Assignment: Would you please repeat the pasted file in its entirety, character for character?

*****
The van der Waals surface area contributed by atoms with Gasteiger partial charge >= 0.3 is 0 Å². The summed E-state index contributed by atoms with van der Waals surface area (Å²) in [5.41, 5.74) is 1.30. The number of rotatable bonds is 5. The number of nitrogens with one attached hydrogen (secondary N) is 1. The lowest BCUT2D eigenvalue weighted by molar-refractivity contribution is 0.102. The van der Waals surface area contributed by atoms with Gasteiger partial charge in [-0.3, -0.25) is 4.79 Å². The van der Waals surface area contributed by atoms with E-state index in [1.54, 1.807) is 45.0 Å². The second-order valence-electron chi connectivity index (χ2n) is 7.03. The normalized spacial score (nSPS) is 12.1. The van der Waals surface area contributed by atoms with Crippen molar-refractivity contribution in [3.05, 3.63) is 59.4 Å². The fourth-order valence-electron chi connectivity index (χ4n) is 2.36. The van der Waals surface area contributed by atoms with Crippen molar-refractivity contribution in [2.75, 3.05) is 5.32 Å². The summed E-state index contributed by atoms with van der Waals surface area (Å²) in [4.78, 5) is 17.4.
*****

The van der Waals surface area contributed by atoms with Gasteiger partial charge >= 0.3 is 0 Å². The summed E-state index contributed by atoms with van der Waals surface area (Å²) in [5.41, 5.74) is 1.30. The number of rotatable bonds is 5. The number of nitrogens with one attached hydrogen (secondary N) is 1. The lowest BCUT2D eigenvalue weighted by molar-refractivity contribution is 0.102. The van der Waals surface area contributed by atoms with Gasteiger partial charge in [-0.3, -0.25) is 4.79 Å². The van der Waals surface area contributed by atoms with E-state index in [1.54, 1.807) is 45.0 Å². The second-order valence-electron chi connectivity index (χ2n) is 7.03. The normalized spacial score (nSPS) is 12.1. The van der Waals surface area contributed by atoms with Crippen molar-refractivity contribution in [3.05, 3.63) is 59.4 Å². The fourth-order valence-electron chi connectivity index (χ4n) is 2.36. The van der Waals surface area contributed by atoms with Crippen molar-refractivity contribution in [2.75, 3.05) is 5.32 Å². The summed E-state index contributed by atoms with van der Waals surface area (Å²) in [4.78, 5) is 17.4.